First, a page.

Brooklyn to Berlin and Back: Paranoia, Alt-Right & Quest For Truth in Hari Kunzru’s “Red Pill”

Hari Kunzru’s new novel, Red Pill (September 1st) follows a British-Indian author living in Brooklyn who travels to Berlin for an academic fellowship. That also accurately describes Kunzru himself, but the unnamed narrator in the novel has his world tilted askew by his time in Germany.  As he procrastinates by binge-watching a popular cop show, he grows suspicious of the malicious, alt-right intentions lurking in the show’s messaging, exacerbating his moral and existential dilemmas and leading him to abandon his work to pursue the truth. 

Throughout much of his bibliography—such as his most recent novels White Tears and Gods Without Men—Kunzru has focused on questions of identity and ethics, with his characters often searching for meaning amongst the disordered and chaotic world which surrounds them. 

Kunzru, born in London, became an accidental New Yorker twelve years ago. “I intended to be in New York for nine months,” he said in a phone interview with Bklyner. “But I fell in love and I got married, and this is my home now.” 

In 2012, Kunzru and his wife, fellow novelist Katie Kitamura, moved to Clinton Hill from Manhattan.  Six years later, they moved again to Bedford Stuyvesant, and Kunzru is glad they did. “We have a bit of outside space which has been very useful for the pandemic,” he said.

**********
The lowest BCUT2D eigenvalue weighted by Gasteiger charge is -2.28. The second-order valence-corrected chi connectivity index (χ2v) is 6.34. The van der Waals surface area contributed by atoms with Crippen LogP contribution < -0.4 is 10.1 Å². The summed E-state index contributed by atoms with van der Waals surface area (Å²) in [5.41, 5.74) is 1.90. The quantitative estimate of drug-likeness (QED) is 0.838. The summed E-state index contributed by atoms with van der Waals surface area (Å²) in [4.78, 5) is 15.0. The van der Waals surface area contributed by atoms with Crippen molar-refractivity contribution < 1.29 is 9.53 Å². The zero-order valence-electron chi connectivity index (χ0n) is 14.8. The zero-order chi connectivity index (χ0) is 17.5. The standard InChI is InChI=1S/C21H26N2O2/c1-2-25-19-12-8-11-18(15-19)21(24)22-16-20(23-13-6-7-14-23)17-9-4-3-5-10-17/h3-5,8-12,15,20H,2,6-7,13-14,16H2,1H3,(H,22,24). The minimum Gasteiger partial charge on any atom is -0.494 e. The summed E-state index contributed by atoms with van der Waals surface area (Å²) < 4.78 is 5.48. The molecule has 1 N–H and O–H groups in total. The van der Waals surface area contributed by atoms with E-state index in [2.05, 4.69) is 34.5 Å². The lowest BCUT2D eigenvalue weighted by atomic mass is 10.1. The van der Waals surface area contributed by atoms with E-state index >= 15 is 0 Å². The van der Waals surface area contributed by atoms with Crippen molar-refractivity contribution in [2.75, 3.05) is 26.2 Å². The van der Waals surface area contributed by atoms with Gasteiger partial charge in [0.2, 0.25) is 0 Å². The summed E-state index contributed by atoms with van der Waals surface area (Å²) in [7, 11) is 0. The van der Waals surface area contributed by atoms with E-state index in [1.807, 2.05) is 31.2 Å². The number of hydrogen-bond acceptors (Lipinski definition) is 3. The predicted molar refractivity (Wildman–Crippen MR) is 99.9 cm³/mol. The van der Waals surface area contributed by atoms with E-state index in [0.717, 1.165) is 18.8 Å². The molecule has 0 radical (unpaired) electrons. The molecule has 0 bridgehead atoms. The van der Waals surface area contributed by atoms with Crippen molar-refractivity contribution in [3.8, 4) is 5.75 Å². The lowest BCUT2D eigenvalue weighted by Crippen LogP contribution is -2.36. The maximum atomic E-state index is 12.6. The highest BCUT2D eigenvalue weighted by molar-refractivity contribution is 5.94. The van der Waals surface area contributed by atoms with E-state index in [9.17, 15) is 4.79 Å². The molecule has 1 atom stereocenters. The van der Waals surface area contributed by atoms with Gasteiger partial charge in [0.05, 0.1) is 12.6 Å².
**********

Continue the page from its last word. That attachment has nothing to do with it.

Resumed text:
The pandemic has also allowed Kunzru to explore his adopted hometown. “One of my big activities has been cycling around the city, just following my instincts,” he explained. “Brooklyn is an amazing patchwork of neighborhoods. There are thirty different Brooklyns and I like that everybody is from everywhere and somehow we more or less get along.”

Hari Kunzru Author Photo © Clayton Cubitt, with permission.

The plot builds towards the 2016 presidential election and deals with pertinent issues like online conspiracy theories and the alt-right. How long have you been developing this story or thinking about these themes? 

I started writing the book towards the end of 2015 but even in the very early Internet days, I was realizing there was already some political extremist content. I’ve made it a habit to stay in touch with what the far right are thinking and how they’re viewing the world. There’s this new, young, far right culture that exploded in the last five years, so that’s been part of the background of writing the book. 

What makes the book timely now?

I pushed hard for it to come out before the election, a lot of publishers are moving their books after the election. I’ve been trying to describe the atmosphere of anxiety that seems to hang onto everything these days. Certain things that we felt were fixed and true actually turned out not to be, and a lot of the foundations for our social world are much more shaky than we gave credit for. Historically, Americans have been very confident about the strength of American democracy and I think it seems that it’s a more fragile creature than we thought. 

Your last two novels feature elements of magical realism or the supernatural. What do you like about that device?